Stop-loss orders are critical in the Turtle strategy to manage risk. Each trade comes with a predetermined stop-loss level set using the ATR indicator, which measures market volatility. The typical setting involves placing a stop-loss two ATRs away from the entry price, ensuring some buffer against market noise but not so wide that the loss becomes significant.

If entering a trade on gold with an ATR of $15, the stop-loss would be placed $30 away from the entry point.

Position Sizing Based on Market Risk

Position sizing varies with the perceived risk in a trade, calculated using the volatility (ATR) of the asset. Higher volatility leads to smaller positions to manage the greater risk, while lower volatility allows for larger positions. This dynamic adjustment helps maintain consistent risk exposure across various trading conditions.

In a highly volatile market, a trader might risk only 0.5% of their capital on a single trade, as opposed to up to 2% in more stable conditions.

Performance and Effectiveness

The Turtle Trading strategy has been a subject of extensive study and debate within the trading community. Its performance and effectiveness are often highlighted through historical returns, which showcase the potential of this trend-following strategy.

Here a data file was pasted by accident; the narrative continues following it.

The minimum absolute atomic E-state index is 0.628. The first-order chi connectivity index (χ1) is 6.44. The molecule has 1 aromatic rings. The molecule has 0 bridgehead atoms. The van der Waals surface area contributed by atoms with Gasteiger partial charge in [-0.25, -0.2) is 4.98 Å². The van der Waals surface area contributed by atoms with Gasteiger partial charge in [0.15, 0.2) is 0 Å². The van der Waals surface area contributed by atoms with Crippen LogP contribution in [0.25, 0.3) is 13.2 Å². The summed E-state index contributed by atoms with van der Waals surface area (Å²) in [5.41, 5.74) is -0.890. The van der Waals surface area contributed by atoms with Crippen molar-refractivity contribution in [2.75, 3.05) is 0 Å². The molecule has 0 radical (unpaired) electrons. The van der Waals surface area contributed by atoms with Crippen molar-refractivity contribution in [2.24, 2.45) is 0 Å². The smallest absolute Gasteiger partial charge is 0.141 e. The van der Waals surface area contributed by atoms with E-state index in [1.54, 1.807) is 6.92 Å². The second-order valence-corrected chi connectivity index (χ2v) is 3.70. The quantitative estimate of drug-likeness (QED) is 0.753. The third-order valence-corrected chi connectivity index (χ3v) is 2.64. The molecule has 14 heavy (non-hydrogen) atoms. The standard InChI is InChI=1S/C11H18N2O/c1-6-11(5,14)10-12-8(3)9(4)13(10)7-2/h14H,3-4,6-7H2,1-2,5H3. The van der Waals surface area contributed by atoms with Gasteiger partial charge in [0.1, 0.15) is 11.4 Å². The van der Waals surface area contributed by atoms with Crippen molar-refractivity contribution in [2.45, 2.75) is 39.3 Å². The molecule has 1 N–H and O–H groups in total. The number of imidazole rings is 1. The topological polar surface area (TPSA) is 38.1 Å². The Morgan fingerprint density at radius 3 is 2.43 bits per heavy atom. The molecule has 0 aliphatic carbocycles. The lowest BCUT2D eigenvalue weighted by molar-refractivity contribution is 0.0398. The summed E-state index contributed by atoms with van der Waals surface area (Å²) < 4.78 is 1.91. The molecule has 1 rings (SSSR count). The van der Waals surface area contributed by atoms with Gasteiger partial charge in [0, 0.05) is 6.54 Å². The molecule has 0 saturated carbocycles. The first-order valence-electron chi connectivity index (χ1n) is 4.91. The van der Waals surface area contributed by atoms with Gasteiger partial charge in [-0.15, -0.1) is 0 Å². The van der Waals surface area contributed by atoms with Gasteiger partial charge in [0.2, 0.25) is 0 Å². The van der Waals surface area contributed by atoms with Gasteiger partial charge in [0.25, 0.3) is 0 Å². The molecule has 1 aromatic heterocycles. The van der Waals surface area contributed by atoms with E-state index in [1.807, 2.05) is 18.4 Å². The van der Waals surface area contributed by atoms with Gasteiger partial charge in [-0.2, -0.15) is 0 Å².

Historical Success Rates

During its inception in the mid-1980s, the Turtle Trading system was phenomenally successful, reportedly earning millions of dollars in profits. The original group of Turtle traders, selected through a unique training program, demonstrated that disciplined adherence to the strategy could yield substantial returns.

One notable example includes a Turtle trader who started with $1 million and earned over $30 million within four years. This success rate highlighted the potential of systematic rule-based trading to outperform more subjective or discretionary trading approaches.

Comparative Performance Against Benchmarks